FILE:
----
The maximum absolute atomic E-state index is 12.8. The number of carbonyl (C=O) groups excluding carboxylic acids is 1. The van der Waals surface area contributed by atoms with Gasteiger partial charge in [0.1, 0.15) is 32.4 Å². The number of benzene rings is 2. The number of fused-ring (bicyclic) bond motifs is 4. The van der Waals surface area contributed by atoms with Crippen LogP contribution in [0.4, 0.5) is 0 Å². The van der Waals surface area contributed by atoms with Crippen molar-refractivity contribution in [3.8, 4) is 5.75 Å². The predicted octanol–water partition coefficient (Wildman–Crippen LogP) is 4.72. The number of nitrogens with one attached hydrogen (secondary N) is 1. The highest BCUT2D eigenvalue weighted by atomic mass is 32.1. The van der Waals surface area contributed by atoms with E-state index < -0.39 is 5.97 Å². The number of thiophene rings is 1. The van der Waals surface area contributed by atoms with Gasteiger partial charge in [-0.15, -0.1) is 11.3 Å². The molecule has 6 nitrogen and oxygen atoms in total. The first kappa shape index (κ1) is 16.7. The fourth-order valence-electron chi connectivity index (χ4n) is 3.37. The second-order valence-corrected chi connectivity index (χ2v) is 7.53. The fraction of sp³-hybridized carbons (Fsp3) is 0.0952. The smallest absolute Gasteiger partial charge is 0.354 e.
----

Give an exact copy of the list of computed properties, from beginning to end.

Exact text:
The maximum absolute atomic E-state index is 12.8. The number of carbonyl (C=O) groups excluding carboxylic acids is 1. The van der Waals surface area contributed by atoms with Gasteiger partial charge in [0.1, 0.15) is 32.4 Å². The number of benzene rings is 2. The number of fused-ring (bicyclic) bond motifs is 4. The van der Waals surface area contributed by atoms with Crippen LogP contribution in [0.4, 0.5) is 0 Å². The van der Waals surface area contributed by atoms with Crippen molar-refractivity contribution in [3.8, 4) is 5.75 Å². The predicted octanol–water partition coefficient (Wildman–Crippen LogP) is 4.72. The number of nitrogens with one attached hydrogen (secondary N) is 1. The highest BCUT2D eigenvalue weighted by atomic mass is 32.1. The van der Waals surface area contributed by atoms with E-state index < -0.39 is 5.97 Å². The number of thiophene rings is 1. The van der Waals surface area contributed by atoms with Gasteiger partial charge in [-0.15, -0.1) is 11.3 Å². The molecule has 6 nitrogen and oxygen atoms in total. The first kappa shape index (κ1) is 16.7. The fourth-order valence-electron chi connectivity index (χ4n) is 3.37. The second-order valence-corrected chi connectivity index (χ2v) is 7.53. The fraction of sp³-hybridized carbons (Fsp3) is 0.0952. The smallest absolute Gasteiger partial charge is 0.354 e.